There is strength in numbers for Cheney micro-businesses
August 23, 2012
Cheney Community Market aims to boost small-scale crafters, artisans and farmers
By BECKY THOMAS
Many local businesses aren't visible on First Street. They don't have physical storefronts or regular hours. Many local businesses are made up of one person turning their skill into products that bring in income for their family.
A new organization in Cheney is aiming to help those people boost their business and gain visibility in the community. The Cheney Community Market, a new weekly market offering art, crafts, food and more, opened Tuesday afternoon with a variety of vendor booths.
Despite morning thunderstorms, vendors and customers were settling in Tuesday in the south end of the shopping center parking lot along Cheney-Spokane Road. Jewelry, knit items, crafts, fresh produce, honey, soap and more were for sale. Lots of children, many who belonged to moms with booths, were proudly brandishing balloon animals, swords and hats.
Tuesday's market signifies a dream becoming a reality for organizers.
Cheney Community Market board president Anna Harman and director Angie Morgan said they began talking a couple months ago about the need for a place to showcase local crafters and artisans; many they knew were stay-at-home moms like themselves.
“A lot of moms have a business so that they can afford to stay home,” Harman said.
Morgan had been working with the Cheney Farmers' Market, which sells fresh produce and crafts every Tuesday at the City Hall parking lot, but left the group to start the new market, which she said would be open to a wider variety of vendors.
“It's going to be a little bit more of a public market, which allows us to include a lot of different people,” she said.
Morgan said she doesn't want to compete with the farmers' market, but hoped the Cheney Community Market would offer a different and equally valuable experience for vendors and shoppers alike.
The Cheney Community Market, which began earlier this summer, has already established a full board, gathered more than 20 volunteers and begun the process of becoming a non-profit organization.
The group's main focus is the weekly market, held each Tuesday from 12:30 p.m. to 6:30 p.m. Harman and Morgan said they want the market to be family-friendly, offering kids' games and activities as well as a table for kids to sell items they make or grow at home. They also want to make it easy for people to set up a booth; they're charging $15 for a spot at the market and working with local businesses to sponsor booths for vendors who can't afford the fee.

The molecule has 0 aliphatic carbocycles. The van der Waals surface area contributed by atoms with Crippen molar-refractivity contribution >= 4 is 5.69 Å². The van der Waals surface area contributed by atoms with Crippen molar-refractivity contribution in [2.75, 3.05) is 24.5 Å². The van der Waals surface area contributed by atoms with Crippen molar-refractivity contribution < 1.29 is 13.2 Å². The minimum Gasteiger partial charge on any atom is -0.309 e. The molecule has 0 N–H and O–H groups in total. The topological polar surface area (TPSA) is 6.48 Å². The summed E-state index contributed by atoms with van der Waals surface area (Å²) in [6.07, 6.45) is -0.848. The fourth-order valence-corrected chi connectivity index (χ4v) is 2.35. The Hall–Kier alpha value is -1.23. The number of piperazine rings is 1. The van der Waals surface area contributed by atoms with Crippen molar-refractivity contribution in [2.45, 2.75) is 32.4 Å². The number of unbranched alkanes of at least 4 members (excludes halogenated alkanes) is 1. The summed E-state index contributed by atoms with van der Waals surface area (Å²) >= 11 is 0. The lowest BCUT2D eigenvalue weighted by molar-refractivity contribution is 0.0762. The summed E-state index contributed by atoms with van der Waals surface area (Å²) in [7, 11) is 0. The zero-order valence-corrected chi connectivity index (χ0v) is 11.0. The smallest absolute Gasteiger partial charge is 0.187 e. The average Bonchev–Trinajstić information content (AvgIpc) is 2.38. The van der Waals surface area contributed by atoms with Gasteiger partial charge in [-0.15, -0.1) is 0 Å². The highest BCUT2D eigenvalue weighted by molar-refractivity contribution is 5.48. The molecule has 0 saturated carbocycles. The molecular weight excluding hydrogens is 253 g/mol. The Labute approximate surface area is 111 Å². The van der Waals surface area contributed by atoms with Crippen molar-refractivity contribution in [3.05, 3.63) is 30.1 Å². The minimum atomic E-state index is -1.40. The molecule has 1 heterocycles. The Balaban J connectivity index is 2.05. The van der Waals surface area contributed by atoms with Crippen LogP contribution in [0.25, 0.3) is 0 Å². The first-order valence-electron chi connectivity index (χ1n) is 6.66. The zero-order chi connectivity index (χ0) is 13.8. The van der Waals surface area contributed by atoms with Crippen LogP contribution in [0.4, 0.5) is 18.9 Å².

The organizers said they expected the location to bring heavy foot traffic from businesses throughout the market day. Collins Family Dentistry and Banner Bank donated parking lot space for the booths and customer parking.
“Everyone has been so supportive, it's almost overwhelming,” Morgan said. When people hear about the organization, they offer their time, goods and services to help. “You don't even have to ask.”
The support is telling organizers that there is a need for the Cheney Community Market, and they are already planning ways to expand and partner with other local businesses. The group is planning several events in addition to the market, including a treasure hunt hitting several Cheney businesses this Saturday, Aug. 25.
“The idea is to get people into the businesses to talk to the owners and learn something new about each business,” Morgan said.
The free event starts and ends at the Cheney Craft Stampede, held at Bi-Mart Arena Saturday and Sunday. Morgan said the Cheney Events Association, which hosts the Craft Stampede, will be a great partner for the market as it grows.
Organizers also hope to make the Cheney Community Market a year-round staple, and are currently seeking an indoor space for the fall and winter.
“We have big dreams,” Morgan said. But so far the organization is working on a small budget, utilizing donations, social media and the skills of volunteers to make the market a success. But Morgan and Harman said that fundraisers will help pay for the operation of the market. As for renting an indoor space for the market, perhaps a surprise inheritance from a long-lost uncle would come along, they joked.
“Seriously, though, we're just trying to make this as positive as it can be,” Morgan said. “People in Cheney are so supportive. It will work out.”
Becky Thomas can be reached at email@example.com.